The public is now invited to kayak, walk, and fish on two sections of the river managed by the Mountains Recreation and Conservation Authority.
The Zone is comprised of two routes on the LA River – one in the Sepulveda Basin in Encino and the other in the Elysian Valley. The Elysian Valley route will be shorter than in previous years due to construction of a bridge at Taylor Yard.
The Recreation Zones provide public access to two different parts of the river that are still in a natural state. Activities include steerable boating such as kayaking and canoeing, fishing, and bird watching. The Recreation Zones are managed by the MRCA in coordination with the City of Los Angeles and Councilmember Mitch O’Farrell, the Army Corps of Engineers, and the County of Los Angeles. Hours are sunrise to sunset, except during and after inclement weather or other adverse conditions. The Recreation Zones will be open through September 30, 2019.
The Recreation Zones provide public access to the Los Angeles River in two different parts of the river that are still in a natural state. Activities include steerable boating such as kayaking and canoeing, fishing, and bird watching. The River Recreation Zones are managed by the MRCA in coordination with the City of Los Angeles and Councilmember Mitch O’Farrell, the Army Corps of Engineers, and the County of Los Angeles. Hours are sunrise to sunset, except during and after inclement weather or other adverse conditions. The Recreation Zones will be open through September 30, 2019.
“While storms prevented the Recreation Zones from opening on Memorial Day, we are now beginning another great season,” said MRCA Chief Ranger, Fernando Gomez. “We want everyone to check out our website www.lariverrecreation.org to find out about river conditions, weather, and closure information. A link to the Los Angeles City Sanitation LA River water quality testing is there. You can also learn about how to access the river, and find outfitters who provide guided tours or rent kayaks.”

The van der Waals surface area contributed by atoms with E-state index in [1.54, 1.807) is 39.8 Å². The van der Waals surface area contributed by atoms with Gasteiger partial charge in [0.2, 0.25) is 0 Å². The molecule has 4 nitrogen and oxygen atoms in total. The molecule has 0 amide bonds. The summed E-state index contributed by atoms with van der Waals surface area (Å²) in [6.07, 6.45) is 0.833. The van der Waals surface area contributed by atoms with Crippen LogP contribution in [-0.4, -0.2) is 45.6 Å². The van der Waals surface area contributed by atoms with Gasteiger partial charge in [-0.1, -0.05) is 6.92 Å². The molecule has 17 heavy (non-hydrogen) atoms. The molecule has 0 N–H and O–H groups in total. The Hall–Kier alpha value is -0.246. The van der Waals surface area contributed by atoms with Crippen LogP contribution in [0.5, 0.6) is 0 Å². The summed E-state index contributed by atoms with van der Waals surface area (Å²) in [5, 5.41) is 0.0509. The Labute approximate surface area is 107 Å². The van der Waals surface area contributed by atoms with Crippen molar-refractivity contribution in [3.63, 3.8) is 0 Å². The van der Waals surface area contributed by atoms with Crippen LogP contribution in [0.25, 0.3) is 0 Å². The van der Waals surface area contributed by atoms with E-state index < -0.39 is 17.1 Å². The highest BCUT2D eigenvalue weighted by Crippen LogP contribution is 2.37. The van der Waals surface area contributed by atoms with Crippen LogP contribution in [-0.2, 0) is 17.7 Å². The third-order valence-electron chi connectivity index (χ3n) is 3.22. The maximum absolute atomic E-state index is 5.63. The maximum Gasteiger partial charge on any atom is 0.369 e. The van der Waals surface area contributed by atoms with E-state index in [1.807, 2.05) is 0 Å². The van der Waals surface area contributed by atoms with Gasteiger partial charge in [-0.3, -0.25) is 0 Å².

The Sepulveda Basin Recreation Zone is a gentle, two-mile up river and back trip with braided channels, wildlife, and tranquil pools. Of the two Recreation Zones, the Sepulveda Basin offers easy paddling, and less natural obstacles.
Kayakers in the Sepulveda Basin will be able to access the Los Angeles River from Burbank Boulevard west of Woodley Avenue. There is plenty of street parking on Woodley Avenue.
This year, the Elysian Valley kayak route is a 1.7-mile, one-way trip with braided channels and abundant wildlife in the middle of the city. The kayak experience usually includes strong currents, a few rapids, and occasionally falling out of the kayak. Boulders and other obstacles are also common. The new exit point is off of Newell Street near the Frog Spot, as in previous years going downstream on river right
To access the Elysian Valley Recreation Zone, kayakers can enter the Los Angeles River from MRCA Rattlesnake Park at Fletcher Drive. Parking is available on Fletcher Drive. Access is also available upstream from MRCA Lewis MacAdams Riverfront Park (formerly Marsh Park) whose parking lot entrances are at 2999 Rosanna St. and 2944 Gleneden Street. Public Restrooms are available at MacAdams Park.
“Everyone needs to remember to take safety precautions when going out on the river,” said Gomez. “You must wear a Personal Flotation Device (PFD). Use sunscreen and drink plenty of water.”
In addition to managing the Recreation Zones, the MRCA will continue its tradition of working with local nonprofits such as Community Nature Connection, and Anahuak Youth to provide free trips to underserved youth and adults for special programs throughout the summer.
The Mountains Recreation and Conservation Authority is a local public park agency dedicated to the preservation and management of open space, urban parkland, watershed lands, trails, and wildlife habitat. The MRCA manages more than 75,000 acres of public parkland and provides natural resources and scientific expertise, critical regional planning services, operations, fire prevention and ranger services, as well as education and leadership programs for thousands of youth each year. It is one of the lead agencies revitalizing the Los Angeles River.
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